This summer's National Festival of Archaeology is going online. There are lots of events to watch and take part in.
To have a look at events available across the country, click on the Festival of Archaeology logo below.
Here at St Helen's, we will be posting lots of information about the national festival and about our own archaeology and heritage. Look out for information on this page between 11th and 19th July. Some of our naughty church mice have been getting involved, with their own archaeological dig. Our clever artist caught them in the act!
The photo below is of our archaeological dig, which took place in 2012, before planning permission was granted for our Heritage Centre. We knew that St Helen's was at the heart of Ashby's original Saxon settlement, but we were still unprepared for what our archaeologists found.
The dig took place in the garden of the Church 'Cottage,' which had been used since 1976 as a social facility for the Church. The 'Cottage' can be seen in the right background of the photo, with the gate leading into the churchyard next to it.
Our archaeologists uncovered the foundations of a medieval two room building with attached garderobe (toilet). The building had a brick fireplace, which can just be seen on the left of the photo. The garderobe is the small square in the centre foreground. We believe that this building was a vicarage.
Running from the bottom left of the photo is the remains of a causeway, a route to Ashby's original Grammar School, built in 1567. By the time this was built, the vicarage would have been demolished.
Close to where the gate now stands, the archaeologists found evidence of a Civil War ditch, where Royalist soldiers waited to defend Ashby Castle against the Parliamentarian garrison stationed at Coleorton Hall.
The photo below is a close up of the vicarage fireplace.
This photo shows the Church 'Cottage.'
It was purchased by the church and turned into a Church Hall with toilets, a small kitchen, meeting room and garden in the mid 1970s. By 2008 it was in serious need of refurbishment, so the church decided to build a bigger, better facility. It took nine years from that decision to achieve our goal. The project grew from a Church Hall to a Heritage Centre, a building which would explain and display the rich heritage of our site and deliver heritage activities to the community as well as a Hall, office and meeting room. All this was achieved with the help of the Heritage Lottery Fund. Focus on the pedestrian gate in the wall beside the building. This is the only access route to the site of our new Hall. All the soil from our archaeological dig had to be barrowed in and out by hand. Many hours of volunteer time were spent digging a metre of soil from the site for the archaeologists to start work in 2012. Once the dig was over, all of the building materials for the Hall had to enter through this small gap in the wall.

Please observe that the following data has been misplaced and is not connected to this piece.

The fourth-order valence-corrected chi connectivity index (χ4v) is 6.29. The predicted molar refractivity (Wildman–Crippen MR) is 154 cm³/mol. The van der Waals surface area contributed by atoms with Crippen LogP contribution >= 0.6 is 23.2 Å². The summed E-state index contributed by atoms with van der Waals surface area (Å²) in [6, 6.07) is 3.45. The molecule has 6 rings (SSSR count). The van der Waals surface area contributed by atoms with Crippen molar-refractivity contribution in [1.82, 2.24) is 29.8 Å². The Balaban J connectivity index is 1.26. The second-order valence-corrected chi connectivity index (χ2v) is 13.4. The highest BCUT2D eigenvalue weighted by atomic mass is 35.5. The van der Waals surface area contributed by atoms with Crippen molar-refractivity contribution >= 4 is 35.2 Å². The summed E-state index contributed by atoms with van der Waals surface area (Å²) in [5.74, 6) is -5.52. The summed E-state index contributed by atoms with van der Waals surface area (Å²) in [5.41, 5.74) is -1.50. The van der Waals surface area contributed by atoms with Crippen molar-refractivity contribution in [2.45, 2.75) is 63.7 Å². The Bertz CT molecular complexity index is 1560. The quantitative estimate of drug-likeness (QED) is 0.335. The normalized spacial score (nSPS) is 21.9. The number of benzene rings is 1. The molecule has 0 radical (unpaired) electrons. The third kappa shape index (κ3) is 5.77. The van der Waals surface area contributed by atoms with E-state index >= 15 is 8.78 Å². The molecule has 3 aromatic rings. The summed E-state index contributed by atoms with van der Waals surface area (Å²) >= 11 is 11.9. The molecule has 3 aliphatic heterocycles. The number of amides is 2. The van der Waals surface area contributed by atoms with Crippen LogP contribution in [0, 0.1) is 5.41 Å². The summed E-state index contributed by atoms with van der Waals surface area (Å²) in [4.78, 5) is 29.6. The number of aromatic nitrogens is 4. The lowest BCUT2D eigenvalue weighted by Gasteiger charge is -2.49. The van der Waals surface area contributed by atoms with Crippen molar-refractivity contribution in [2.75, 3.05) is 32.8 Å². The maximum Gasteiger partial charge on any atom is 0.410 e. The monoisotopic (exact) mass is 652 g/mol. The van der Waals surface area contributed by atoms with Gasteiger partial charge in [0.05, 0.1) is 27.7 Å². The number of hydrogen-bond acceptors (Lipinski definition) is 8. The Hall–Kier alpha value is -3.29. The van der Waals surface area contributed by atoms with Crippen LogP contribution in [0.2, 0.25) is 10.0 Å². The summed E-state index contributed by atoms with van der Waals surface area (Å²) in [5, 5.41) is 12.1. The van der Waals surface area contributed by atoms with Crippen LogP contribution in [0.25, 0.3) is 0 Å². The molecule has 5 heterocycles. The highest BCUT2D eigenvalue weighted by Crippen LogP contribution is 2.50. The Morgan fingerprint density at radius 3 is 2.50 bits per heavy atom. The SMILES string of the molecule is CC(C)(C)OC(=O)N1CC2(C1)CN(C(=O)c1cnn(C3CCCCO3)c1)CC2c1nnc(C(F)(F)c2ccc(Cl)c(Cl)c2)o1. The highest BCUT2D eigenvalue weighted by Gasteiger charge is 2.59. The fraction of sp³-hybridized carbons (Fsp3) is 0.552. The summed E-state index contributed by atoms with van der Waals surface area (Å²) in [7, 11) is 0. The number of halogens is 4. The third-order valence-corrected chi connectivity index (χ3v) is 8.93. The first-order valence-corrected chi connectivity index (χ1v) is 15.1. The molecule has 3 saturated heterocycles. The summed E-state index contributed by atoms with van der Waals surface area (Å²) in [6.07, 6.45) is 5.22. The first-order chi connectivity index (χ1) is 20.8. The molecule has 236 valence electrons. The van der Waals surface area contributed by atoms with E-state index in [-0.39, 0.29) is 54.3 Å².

One of the most exciting finds during the 2012 dig was a Mesolithic Microlith. It doesn't look much, but it is an indication of hunter gatherers moving across our site up to 10,000 years ago. The unfinished nature of the microlith may indicated tool production in the area.
Thirty five medieval glazed floor tiles, four of them complete, were recovered from the site of St Helen's first vicarage during our dig in 2012. Here are just two of them. Glazed floor tiles were expensive in the middle ages and less commonly used in secular buildings. These were produced at Chilvers Coton, near Nuneaton, probably in the early 1300s. Here we have a lion and a fleur de lys. The tiles found at St Helen's are the same as ones found at Lilleshall Abbey. The churches of both Ashby and Blackfordby were gifted to Lilleshall around 1144 and remained under its control until the dissolution of the monasteries in the 1530s.
Have you ever noticed the skull and crossbones carved into the pillars on each side of the gate into St Helen's Churchyard? We're told this may indicate that there are plague pits nearby. We've never found any plague pits, but we do know that there were cases of Bubonic Plague at the Castle during the Civil War in the 1640s.
The photo below is of a glazed, spiked ridge tile, which would once have been on the roof of our original vicarage. We also found Charnwood slate roof tiles. A roof of this type, made predominantly of slate but with glazed ridge tiles, is possibly 15th Century. One theory about the spikes is that they might have deterred witches from landing on the roof. A superstitious vicar back in the 15th Century then?
The next photo was taken in 1912 and shows workmen standing on wooden scaffolding around the Tower of St Helen's Church. Not much health and safety going on then! They were carrying out repairs and re-pointing to the external stonework. The work was done by Ashby firm Slater & Sons over a period of around four months and cost approximately £700.
What do soldiers do to pass the time when they're sitting in a trench waiting for something to happen? We have some idea of what the Royalist troops sitting in their trench on our site in the 1640s did. They made musket balls and they ate and drank. This is what's left of a Frechen bottle with the arms of the City of Amsterdam on it. (The modern arms of the city are shown top right in the picture). It would have contained beer! Cheers!